Although Njoki is keen on taking advantage of these services to pursue interests in social enterprise, for now, she says, these services are strictly for business. “These days I do not have to travel to Nyandarua to replenish my stock,” says Njoki. “All I need to do is send one of the young men I have employed to Nyandarua and pay my supplier through Mpesa.”

New market Coming from an era where entrepreneurs in the low end market were thought to be unbankable, mobile phone money transfer services have revolutionalised the banking sector, with market intelligence indicating that it is the bridge that will take Kenya into the new economic frontier. According to the Massachusetts Institute of Technology (MIT), a 2008 survey of 3,000 households representing 92 per cent of Kenya’s population found out that about 38 per cent of money transfers originated from rural areas, with farmers enjoying the biggest slice of the technology. Apart from Safaricom’s money transfer services, Kenyans are spoilt for choice between Yu Cash, Zain’s Zap and Orange Money, products that have recently entered the cash transfer market. The silver lining that now decorates money transfer services, however, should not obscure the cloud. Apart from lack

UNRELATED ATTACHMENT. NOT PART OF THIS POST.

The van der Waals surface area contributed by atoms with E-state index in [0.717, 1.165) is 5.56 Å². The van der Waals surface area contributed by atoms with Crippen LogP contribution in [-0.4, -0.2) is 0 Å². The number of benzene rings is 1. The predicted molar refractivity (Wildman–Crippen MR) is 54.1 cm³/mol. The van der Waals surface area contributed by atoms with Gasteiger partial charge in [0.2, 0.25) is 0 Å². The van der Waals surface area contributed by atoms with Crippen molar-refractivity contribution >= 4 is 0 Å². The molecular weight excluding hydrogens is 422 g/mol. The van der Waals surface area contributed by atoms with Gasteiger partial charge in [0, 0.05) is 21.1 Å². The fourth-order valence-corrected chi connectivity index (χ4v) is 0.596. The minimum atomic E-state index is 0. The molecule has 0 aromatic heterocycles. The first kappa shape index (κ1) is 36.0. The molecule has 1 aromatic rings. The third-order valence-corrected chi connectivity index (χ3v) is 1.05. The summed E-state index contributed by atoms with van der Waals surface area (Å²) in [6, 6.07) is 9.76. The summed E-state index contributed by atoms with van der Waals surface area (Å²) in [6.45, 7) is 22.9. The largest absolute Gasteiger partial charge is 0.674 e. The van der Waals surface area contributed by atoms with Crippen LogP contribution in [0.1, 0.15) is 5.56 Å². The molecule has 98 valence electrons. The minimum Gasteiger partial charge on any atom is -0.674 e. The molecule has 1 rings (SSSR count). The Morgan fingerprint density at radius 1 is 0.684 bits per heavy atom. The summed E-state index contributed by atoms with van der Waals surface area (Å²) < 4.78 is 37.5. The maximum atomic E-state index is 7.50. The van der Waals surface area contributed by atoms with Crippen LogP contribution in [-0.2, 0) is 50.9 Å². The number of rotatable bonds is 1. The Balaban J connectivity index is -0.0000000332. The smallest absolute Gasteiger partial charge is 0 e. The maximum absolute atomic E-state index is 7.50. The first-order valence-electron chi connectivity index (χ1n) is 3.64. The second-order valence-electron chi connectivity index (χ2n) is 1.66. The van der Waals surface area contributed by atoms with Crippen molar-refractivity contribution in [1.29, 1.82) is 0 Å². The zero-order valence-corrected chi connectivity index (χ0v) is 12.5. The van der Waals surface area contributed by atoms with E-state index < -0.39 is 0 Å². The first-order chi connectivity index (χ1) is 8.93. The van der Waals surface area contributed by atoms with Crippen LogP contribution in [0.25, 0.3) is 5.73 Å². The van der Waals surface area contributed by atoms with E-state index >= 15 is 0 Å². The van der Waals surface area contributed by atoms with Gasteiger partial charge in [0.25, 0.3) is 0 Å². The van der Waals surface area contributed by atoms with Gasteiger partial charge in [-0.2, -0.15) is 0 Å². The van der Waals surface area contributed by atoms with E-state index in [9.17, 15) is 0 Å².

of information on how to use the service, many women cite incidences where they have lost money to con artists and service providers. “The worst that has ever happened to me is when I transferred some KSh 5,000 to the wrong Mpesa account,” says Kanjiru. “When I discovered the error I tried to trace the owner of the mobile phone number but it was impossible because the subscriber switched off the phone. I have never recovered it to date.” For those in the upper end income bracket, however, money transfer services have brought an efficiency that extends beyond borders. Mercy Njoroge, the founder of Changing Fortunes Organization (CFO) says services that were previously there such as Western Union are reliable but not all women entrepreneurs are able to access the product. “I find these services to be efficient, “says Njoroge, whose NGO fights for the promotion of the dignity of house helps. “Unfortunately I come across complaints that the charges for the service are expensive and so many women in small scale businesses may not afford.” While the Communication Commission of Kenya (CCK) says mobile phone penetration is about 51 per cent, the World Bank says remittances from overseas to developing countries are over 10 trillion Kenya shilling every year.